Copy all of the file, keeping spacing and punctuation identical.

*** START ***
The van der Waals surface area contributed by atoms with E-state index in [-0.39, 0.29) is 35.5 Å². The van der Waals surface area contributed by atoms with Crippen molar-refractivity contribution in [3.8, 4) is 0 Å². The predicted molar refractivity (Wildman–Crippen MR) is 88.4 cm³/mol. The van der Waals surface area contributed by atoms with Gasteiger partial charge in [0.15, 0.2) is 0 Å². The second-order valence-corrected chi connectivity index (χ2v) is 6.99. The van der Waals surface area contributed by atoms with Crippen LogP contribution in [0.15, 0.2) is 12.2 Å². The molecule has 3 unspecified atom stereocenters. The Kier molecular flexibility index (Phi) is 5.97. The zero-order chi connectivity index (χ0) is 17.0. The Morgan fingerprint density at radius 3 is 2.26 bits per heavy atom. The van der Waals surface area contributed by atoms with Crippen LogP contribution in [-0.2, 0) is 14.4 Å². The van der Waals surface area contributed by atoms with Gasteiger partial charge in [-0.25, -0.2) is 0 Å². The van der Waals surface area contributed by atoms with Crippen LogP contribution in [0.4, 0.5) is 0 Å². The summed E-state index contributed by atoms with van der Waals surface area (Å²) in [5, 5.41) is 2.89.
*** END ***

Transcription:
The van der Waals surface area contributed by atoms with E-state index in [-0.39, 0.29) is 35.5 Å². The van der Waals surface area contributed by atoms with Crippen molar-refractivity contribution in [3.8, 4) is 0 Å². The predicted molar refractivity (Wildman–Crippen MR) is 88.4 cm³/mol. The van der Waals surface area contributed by atoms with Gasteiger partial charge in [0.15, 0.2) is 0 Å². The second-order valence-corrected chi connectivity index (χ2v) is 6.99. The van der Waals surface area contributed by atoms with Crippen LogP contribution in [0.15, 0.2) is 12.2 Å². The molecule has 3 unspecified atom stereocenters. The Kier molecular flexibility index (Phi) is 5.97. The zero-order chi connectivity index (χ0) is 17.0. The Morgan fingerprint density at radius 3 is 2.26 bits per heavy atom. The van der Waals surface area contributed by atoms with Crippen LogP contribution in [-0.2, 0) is 14.4 Å². The van der Waals surface area contributed by atoms with Gasteiger partial charge in [-0.25, -0.2) is 0 Å². The van der Waals surface area contributed by atoms with Crippen LogP contribution in [0.4, 0.5) is 0 Å². The summed E-state index contributed by atoms with van der Waals surface area (Å²) in [5, 5.41) is 2.89.